Highway Robbery

I just got off the phone with another journal publisher who called me to let me know that because Alliant has more than one campus, we don’t qualify for their “single site” access plan, and will instead have to pay the higher multisite rate. More and more journal publishers and database vendors are trying to pull this, and it is an absolutely silly approach to pricing for electronic resources.

In principle it makes a small amount of sense; a huge system like the UCs or CSUs shouldn’t qualify as a single site, since each campus (UC Berkeley, Cal State Fresno, etc.) is a full-sized university. But in the case of a small university such as Alliant, where our total enrollment across all campuses is still only a drop in the bucket of most vendors’ lowest-sized price tier, it is greedy and absurd.

Case in point: recently I worked with a database vendor whose pricing called for $5000 per year for an institution with FTE under 5000. Alliant’s total FTE at present is under this amount, so we hoped to give access to this database to all our students for a single payment of 5K. However, the vendor initially suggested that since we have six campuses, each campus would have to pay its own $5,000 per year, for a total cost of — stay with me here — $30,000. My first impulse was to charter a skywriting company to blazon “HELL NO” above the vendor’s corporate HQ, but fortunately this was not necessary. After I explained Alliant’s unique structure to the vendor, the vendor was able to see the situation from our perspective and we agreed on a reasonable price.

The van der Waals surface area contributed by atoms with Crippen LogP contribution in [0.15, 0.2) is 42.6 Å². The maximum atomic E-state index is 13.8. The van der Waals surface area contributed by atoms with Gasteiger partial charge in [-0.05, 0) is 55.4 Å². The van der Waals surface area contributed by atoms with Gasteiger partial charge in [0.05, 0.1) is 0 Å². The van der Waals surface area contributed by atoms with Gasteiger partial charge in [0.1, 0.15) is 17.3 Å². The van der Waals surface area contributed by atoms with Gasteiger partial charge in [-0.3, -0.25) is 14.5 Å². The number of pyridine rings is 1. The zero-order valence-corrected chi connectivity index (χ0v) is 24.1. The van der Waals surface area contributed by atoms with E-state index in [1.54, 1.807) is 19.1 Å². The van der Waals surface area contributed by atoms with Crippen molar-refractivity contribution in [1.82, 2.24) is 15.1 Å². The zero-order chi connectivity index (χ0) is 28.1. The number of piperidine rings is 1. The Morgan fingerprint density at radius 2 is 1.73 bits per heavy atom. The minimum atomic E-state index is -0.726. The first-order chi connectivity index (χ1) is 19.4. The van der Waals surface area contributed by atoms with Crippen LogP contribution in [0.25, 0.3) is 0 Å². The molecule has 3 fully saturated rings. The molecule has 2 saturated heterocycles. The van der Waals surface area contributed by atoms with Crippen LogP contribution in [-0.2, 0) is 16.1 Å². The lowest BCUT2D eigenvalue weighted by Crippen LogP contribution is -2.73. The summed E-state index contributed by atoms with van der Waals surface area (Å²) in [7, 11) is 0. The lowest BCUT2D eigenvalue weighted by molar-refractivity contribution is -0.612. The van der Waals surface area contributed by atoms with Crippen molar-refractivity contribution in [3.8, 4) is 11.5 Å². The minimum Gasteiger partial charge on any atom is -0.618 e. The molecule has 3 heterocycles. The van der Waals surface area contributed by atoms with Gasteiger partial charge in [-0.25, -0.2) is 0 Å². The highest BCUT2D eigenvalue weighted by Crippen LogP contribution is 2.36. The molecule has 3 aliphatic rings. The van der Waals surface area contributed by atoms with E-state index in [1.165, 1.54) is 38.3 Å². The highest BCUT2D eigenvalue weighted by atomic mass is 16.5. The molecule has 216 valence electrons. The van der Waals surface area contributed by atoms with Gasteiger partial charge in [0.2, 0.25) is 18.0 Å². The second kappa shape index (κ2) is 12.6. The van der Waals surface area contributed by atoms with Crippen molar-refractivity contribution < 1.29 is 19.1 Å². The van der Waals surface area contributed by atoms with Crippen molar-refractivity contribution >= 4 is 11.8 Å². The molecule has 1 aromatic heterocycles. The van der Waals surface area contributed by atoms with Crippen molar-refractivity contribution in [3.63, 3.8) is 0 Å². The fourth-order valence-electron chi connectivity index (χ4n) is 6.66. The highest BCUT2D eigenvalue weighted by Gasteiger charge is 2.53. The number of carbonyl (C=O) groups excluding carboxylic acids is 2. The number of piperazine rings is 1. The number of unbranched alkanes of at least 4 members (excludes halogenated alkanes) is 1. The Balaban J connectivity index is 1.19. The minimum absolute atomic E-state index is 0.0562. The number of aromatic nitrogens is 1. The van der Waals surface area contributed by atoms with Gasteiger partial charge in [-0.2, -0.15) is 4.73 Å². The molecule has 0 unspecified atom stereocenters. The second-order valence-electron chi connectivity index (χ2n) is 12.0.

What I find so aggravating about these negotiations is the complete lack of any sound logic to these pricing schemes. Are we as librarians so dense that we are expected to believe that it is much more labor intensive for a vendor to provide online access to information for six campuses than to one campus? Are the tubes of which the Internet is constructed in short supply? Or what about ebooks that only allow one user at a time to check them out? The backend databases and delivery systems that make the content available don’t care if there is one user or one thousand users reading the same page at once; the only reason for the usage restrictions is greed, plain and simple.

I’m not sure there’s a lesson here, but if there is, it’s that vendors and publishers need to understand that unreasonable price structures are not sustainable, and librarians need to get the word out to their users about what kinds of battles we have to wage in order to get them the content they need.

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